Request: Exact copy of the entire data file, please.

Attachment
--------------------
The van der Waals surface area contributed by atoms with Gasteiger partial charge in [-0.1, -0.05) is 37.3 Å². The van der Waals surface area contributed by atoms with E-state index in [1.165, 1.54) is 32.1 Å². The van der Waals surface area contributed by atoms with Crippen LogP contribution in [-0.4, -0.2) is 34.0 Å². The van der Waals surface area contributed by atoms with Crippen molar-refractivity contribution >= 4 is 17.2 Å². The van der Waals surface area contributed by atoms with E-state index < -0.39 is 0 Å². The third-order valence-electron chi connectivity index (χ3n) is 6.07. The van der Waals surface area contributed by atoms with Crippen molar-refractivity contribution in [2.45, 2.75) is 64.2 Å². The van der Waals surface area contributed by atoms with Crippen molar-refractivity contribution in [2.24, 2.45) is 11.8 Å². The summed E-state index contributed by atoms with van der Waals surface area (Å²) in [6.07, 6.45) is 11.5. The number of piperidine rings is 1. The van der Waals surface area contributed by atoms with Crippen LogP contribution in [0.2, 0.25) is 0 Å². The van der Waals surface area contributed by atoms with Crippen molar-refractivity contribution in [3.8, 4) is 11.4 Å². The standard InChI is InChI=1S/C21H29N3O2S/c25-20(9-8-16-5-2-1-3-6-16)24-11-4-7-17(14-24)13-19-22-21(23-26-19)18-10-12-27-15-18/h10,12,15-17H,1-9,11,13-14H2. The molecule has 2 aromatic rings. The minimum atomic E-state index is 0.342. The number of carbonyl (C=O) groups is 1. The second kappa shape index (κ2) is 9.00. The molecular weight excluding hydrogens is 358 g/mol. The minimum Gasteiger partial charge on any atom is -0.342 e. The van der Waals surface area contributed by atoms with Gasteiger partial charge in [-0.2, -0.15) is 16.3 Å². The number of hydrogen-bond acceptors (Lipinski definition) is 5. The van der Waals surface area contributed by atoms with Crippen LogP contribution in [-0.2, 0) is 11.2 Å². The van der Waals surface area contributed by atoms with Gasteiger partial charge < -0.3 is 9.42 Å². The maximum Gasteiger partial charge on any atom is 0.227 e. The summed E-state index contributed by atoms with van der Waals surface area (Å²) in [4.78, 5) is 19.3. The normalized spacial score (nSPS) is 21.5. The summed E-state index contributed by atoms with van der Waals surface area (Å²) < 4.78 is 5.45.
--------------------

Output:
The van der Waals surface area contributed by atoms with Gasteiger partial charge in [-0.1, -0.05) is 37.3 Å². The van der Waals surface area contributed by atoms with E-state index in [1.165, 1.54) is 32.1 Å². The van der Waals surface area contributed by atoms with Crippen LogP contribution in [-0.4, -0.2) is 34.0 Å². The van der Waals surface area contributed by atoms with Crippen molar-refractivity contribution >= 4 is 17.2 Å². The van der Waals surface area contributed by atoms with E-state index < -0.39 is 0 Å². The third-order valence-electron chi connectivity index (χ3n) is 6.07. The van der Waals surface area contributed by atoms with Crippen molar-refractivity contribution in [2.45, 2.75) is 64.2 Å². The van der Waals surface area contributed by atoms with Crippen molar-refractivity contribution in [2.24, 2.45) is 11.8 Å². The summed E-state index contributed by atoms with van der Waals surface area (Å²) in [6.07, 6.45) is 11.5. The number of piperidine rings is 1. The van der Waals surface area contributed by atoms with Crippen LogP contribution in [0.2, 0.25) is 0 Å². The van der Waals surface area contributed by atoms with Crippen molar-refractivity contribution in [3.8, 4) is 11.4 Å². The standard InChI is InChI=1S/C21H29N3O2S/c25-20(9-8-16-5-2-1-3-6-16)24-11-4-7-17(14-24)13-19-22-21(23-26-19)18-10-12-27-15-18/h10,12,15-17H,1-9,11,13-14H2. The molecule has 2 aromatic rings. The minimum atomic E-state index is 0.342. The number of carbonyl (C=O) groups is 1. The second kappa shape index (κ2) is 9.00. The molecular weight excluding hydrogens is 358 g/mol. The minimum Gasteiger partial charge on any atom is -0.342 e. The van der Waals surface area contributed by atoms with Gasteiger partial charge in [-0.2, -0.15) is 16.3 Å². The number of hydrogen-bond acceptors (Lipinski definition) is 5. The van der Waals surface area contributed by atoms with Crippen LogP contribution in [-0.2, 0) is 11.2 Å². The van der Waals surface area contributed by atoms with Gasteiger partial charge < -0.3 is 9.42 Å². The maximum Gasteiger partial charge on any atom is 0.227 e. The summed E-state index contributed by atoms with van der Waals surface area (Å²) in [4.78, 5) is 19.3. The normalized spacial score (nSPS) is 21.5. The summed E-state index contributed by atoms with van der Waals surface area (Å²) < 4.78 is 5.45.